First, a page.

When was the last time you designed something based on an overlooked idea of Einstein's?
Or made a design that could save millions of lives?
If you've never done either, then give a thought to the 22-year-old industrial design graduate from Loughborough University who has just done both.
Before going to university, Will Broadway had heard that medical teams have great difficulty getting life-saving vaccines to where they're urgently needed. Vaccines need to be kept at a constant low temperature, something that is very hard to achieve in remote regions without access to power. It has been estimated that 20 million children worldwide fail to receive routine immunisation services.
His inspiration came to him when on holiday in Mexico with friends, who carried quantities of ice with them. He wanted to find a better way of cooling things, and discovered an idea of Einstein's based on ammonia evaporating in a chamber, causing the cooling effect.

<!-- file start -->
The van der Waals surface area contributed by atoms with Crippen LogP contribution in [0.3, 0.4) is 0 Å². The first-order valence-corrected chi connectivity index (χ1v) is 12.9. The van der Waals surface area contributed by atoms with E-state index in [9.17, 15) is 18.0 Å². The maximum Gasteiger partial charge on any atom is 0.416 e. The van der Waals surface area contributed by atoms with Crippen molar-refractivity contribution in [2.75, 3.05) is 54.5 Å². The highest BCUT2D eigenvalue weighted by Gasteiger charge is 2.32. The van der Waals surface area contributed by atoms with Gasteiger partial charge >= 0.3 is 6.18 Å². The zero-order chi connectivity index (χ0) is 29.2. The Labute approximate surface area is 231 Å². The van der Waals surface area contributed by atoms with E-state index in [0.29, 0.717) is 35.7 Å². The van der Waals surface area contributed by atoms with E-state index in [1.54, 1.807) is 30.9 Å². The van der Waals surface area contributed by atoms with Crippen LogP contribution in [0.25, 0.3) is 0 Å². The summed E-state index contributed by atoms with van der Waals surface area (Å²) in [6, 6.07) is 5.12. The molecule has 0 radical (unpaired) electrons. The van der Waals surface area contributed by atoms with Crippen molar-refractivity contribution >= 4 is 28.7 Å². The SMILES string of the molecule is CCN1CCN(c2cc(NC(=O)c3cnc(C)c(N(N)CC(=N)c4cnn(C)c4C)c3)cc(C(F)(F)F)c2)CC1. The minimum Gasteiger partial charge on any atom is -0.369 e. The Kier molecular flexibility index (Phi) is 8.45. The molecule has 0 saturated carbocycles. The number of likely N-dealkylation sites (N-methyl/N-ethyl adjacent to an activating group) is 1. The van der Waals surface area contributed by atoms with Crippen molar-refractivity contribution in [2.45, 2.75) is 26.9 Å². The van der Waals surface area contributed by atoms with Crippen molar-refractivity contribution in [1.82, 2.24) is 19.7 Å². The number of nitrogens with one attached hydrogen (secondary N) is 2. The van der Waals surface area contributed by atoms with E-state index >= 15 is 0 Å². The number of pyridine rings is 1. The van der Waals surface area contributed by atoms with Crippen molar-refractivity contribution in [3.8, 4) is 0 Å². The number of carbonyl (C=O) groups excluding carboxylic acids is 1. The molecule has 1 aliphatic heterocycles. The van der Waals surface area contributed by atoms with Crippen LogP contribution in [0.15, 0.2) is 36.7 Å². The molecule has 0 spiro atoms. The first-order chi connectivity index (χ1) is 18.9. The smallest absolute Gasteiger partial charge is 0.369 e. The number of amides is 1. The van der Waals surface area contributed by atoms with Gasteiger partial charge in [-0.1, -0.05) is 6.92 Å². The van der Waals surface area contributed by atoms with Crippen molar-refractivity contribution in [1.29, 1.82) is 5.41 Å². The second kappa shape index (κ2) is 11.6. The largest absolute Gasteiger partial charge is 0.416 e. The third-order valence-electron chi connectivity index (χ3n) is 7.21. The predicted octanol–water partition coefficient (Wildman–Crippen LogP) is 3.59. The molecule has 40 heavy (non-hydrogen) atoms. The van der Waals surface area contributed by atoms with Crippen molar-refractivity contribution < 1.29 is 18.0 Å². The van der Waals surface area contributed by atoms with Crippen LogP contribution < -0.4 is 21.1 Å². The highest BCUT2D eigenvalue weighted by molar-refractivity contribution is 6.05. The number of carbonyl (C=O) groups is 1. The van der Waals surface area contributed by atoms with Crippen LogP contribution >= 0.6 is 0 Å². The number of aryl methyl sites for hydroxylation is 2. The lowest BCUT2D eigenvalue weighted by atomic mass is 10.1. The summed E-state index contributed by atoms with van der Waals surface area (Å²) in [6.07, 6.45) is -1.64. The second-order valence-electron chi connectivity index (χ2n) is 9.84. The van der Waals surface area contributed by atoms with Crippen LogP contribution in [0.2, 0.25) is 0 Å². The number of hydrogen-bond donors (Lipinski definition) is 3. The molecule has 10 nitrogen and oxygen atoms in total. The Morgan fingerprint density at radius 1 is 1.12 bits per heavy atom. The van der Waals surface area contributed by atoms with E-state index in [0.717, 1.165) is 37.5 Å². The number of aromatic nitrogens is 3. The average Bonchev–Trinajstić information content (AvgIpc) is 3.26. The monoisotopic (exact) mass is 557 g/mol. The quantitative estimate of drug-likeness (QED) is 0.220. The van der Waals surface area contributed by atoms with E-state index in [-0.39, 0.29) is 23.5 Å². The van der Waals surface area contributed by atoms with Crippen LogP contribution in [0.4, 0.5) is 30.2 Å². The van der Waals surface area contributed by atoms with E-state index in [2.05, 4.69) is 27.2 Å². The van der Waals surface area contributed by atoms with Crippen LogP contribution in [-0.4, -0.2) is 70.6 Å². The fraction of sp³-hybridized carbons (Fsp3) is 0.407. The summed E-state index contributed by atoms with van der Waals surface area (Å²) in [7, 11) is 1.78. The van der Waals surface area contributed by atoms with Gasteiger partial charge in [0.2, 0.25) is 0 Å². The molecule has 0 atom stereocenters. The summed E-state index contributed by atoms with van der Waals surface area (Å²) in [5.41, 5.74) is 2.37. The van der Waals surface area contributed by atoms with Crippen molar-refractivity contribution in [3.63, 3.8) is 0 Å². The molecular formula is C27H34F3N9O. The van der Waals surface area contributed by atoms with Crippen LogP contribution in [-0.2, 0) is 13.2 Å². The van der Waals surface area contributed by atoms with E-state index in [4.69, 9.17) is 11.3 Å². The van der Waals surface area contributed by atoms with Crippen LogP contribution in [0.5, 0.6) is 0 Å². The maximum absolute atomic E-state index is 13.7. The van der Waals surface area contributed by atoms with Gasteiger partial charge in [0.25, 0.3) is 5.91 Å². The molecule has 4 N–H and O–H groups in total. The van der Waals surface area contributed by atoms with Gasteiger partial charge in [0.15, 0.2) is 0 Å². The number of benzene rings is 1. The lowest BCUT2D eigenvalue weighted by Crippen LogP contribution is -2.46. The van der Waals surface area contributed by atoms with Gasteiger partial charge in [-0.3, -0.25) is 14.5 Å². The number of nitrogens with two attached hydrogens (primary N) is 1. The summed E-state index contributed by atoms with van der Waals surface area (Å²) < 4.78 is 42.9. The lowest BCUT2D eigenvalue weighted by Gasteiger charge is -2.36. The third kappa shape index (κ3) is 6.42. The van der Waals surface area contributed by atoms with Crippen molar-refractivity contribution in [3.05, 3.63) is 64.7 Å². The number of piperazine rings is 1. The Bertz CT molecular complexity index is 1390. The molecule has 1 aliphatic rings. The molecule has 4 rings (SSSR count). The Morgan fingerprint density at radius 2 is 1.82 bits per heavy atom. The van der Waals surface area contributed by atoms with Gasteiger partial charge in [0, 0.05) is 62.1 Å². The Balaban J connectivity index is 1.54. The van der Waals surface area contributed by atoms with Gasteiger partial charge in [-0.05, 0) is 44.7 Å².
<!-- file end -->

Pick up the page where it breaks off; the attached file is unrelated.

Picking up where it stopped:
Will has designed 'The Isobar', a rechargeable cooling system inspired by an invention by Einstein in the 1920s. It maintains temperature between 2C and 8C for up to six days inside an insulated backpack, yet can be recharged in just over an hour, either by electricity or a propane burner.
He has just received the UK James Dyson award, including a £2,000 cash prize which he intends to put towards further prototypes and patent applications. The design will also be in the running for the global Dyson award worth £30,000.
So, if you happen to be in the design sector, be proud. And, of course, be cool (for up to six days at a time anyway).
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